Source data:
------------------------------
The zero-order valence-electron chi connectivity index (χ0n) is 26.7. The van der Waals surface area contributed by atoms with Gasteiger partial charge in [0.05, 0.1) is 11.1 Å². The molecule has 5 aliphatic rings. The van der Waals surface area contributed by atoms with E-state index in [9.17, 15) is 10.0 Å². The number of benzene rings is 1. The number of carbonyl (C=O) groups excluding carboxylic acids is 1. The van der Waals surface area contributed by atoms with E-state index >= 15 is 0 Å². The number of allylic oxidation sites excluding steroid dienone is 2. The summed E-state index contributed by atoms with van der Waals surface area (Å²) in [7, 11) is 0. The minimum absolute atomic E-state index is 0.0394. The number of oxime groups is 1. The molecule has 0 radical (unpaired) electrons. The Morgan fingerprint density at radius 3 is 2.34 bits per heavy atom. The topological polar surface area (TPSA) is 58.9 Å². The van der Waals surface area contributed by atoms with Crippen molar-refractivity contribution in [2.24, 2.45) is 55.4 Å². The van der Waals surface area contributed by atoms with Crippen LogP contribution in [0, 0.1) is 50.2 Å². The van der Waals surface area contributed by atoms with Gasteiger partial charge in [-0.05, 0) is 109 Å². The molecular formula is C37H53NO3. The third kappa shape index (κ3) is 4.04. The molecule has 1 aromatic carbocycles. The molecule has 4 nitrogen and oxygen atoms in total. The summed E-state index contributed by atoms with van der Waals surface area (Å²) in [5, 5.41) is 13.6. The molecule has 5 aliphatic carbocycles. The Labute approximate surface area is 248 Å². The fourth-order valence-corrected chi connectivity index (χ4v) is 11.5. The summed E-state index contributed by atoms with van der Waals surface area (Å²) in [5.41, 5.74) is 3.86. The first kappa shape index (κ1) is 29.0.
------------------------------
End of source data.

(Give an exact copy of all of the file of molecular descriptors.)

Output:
The zero-order valence-electron chi connectivity index (χ0n) is 26.7. The van der Waals surface area contributed by atoms with Gasteiger partial charge in [0.05, 0.1) is 11.1 Å². The molecule has 5 aliphatic rings. The van der Waals surface area contributed by atoms with E-state index in [9.17, 15) is 10.0 Å². The number of benzene rings is 1. The number of carbonyl (C=O) groups excluding carboxylic acids is 1. The van der Waals surface area contributed by atoms with E-state index >= 15 is 0 Å². The number of allylic oxidation sites excluding steroid dienone is 2. The summed E-state index contributed by atoms with van der Waals surface area (Å²) in [7, 11) is 0. The minimum absolute atomic E-state index is 0.0394. The number of oxime groups is 1. The molecule has 0 radical (unpaired) electrons. The Morgan fingerprint density at radius 3 is 2.34 bits per heavy atom. The topological polar surface area (TPSA) is 58.9 Å². The van der Waals surface area contributed by atoms with Crippen molar-refractivity contribution in [2.24, 2.45) is 55.4 Å². The van der Waals surface area contributed by atoms with Crippen LogP contribution in [0, 0.1) is 50.2 Å². The van der Waals surface area contributed by atoms with Gasteiger partial charge in [-0.05, 0) is 109 Å². The molecular formula is C37H53NO3. The third kappa shape index (κ3) is 4.04. The molecule has 1 aromatic carbocycles. The molecule has 4 nitrogen and oxygen atoms in total. The summed E-state index contributed by atoms with van der Waals surface area (Å²) in [5, 5.41) is 13.6. The molecule has 5 aliphatic carbocycles. The Labute approximate surface area is 248 Å². The fourth-order valence-corrected chi connectivity index (χ4v) is 11.5. The summed E-state index contributed by atoms with van der Waals surface area (Å²) in [5.41, 5.74) is 3.86. The first kappa shape index (κ1) is 29.0.